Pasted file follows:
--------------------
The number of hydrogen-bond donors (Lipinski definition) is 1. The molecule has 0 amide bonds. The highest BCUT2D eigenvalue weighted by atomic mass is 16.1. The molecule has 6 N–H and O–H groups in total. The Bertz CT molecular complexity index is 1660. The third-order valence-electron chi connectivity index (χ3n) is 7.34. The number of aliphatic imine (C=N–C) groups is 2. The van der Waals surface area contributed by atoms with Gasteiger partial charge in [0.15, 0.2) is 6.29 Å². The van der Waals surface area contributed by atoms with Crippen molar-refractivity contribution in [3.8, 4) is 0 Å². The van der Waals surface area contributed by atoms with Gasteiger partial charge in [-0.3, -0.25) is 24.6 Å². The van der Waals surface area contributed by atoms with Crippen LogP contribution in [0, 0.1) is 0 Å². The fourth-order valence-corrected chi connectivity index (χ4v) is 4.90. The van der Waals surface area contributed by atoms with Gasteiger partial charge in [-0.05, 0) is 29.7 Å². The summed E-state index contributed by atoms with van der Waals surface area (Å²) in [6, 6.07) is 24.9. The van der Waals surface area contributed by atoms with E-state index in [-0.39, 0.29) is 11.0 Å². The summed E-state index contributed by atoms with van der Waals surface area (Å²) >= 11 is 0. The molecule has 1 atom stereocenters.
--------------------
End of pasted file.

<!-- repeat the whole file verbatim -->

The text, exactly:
The number of hydrogen-bond donors (Lipinski definition) is 1. The molecule has 0 amide bonds. The highest BCUT2D eigenvalue weighted by atomic mass is 16.1. The molecule has 6 N–H and O–H groups in total. The Bertz CT molecular complexity index is 1660. The third-order valence-electron chi connectivity index (χ3n) is 7.34. The number of aliphatic imine (C=N–C) groups is 2. The van der Waals surface area contributed by atoms with Gasteiger partial charge in [0.15, 0.2) is 6.29 Å². The van der Waals surface area contributed by atoms with Crippen molar-refractivity contribution in [3.8, 4) is 0 Å². The van der Waals surface area contributed by atoms with Gasteiger partial charge in [-0.3, -0.25) is 24.6 Å². The van der Waals surface area contributed by atoms with Crippen LogP contribution in [0, 0.1) is 0 Å². The fourth-order valence-corrected chi connectivity index (χ4v) is 4.90. The van der Waals surface area contributed by atoms with Gasteiger partial charge in [-0.05, 0) is 29.7 Å². The summed E-state index contributed by atoms with van der Waals surface area (Å²) in [6, 6.07) is 24.9. The van der Waals surface area contributed by atoms with E-state index in [-0.39, 0.29) is 11.0 Å². The summed E-state index contributed by atoms with van der Waals surface area (Å²) >= 11 is 0. The molecule has 1 atom stereocenters.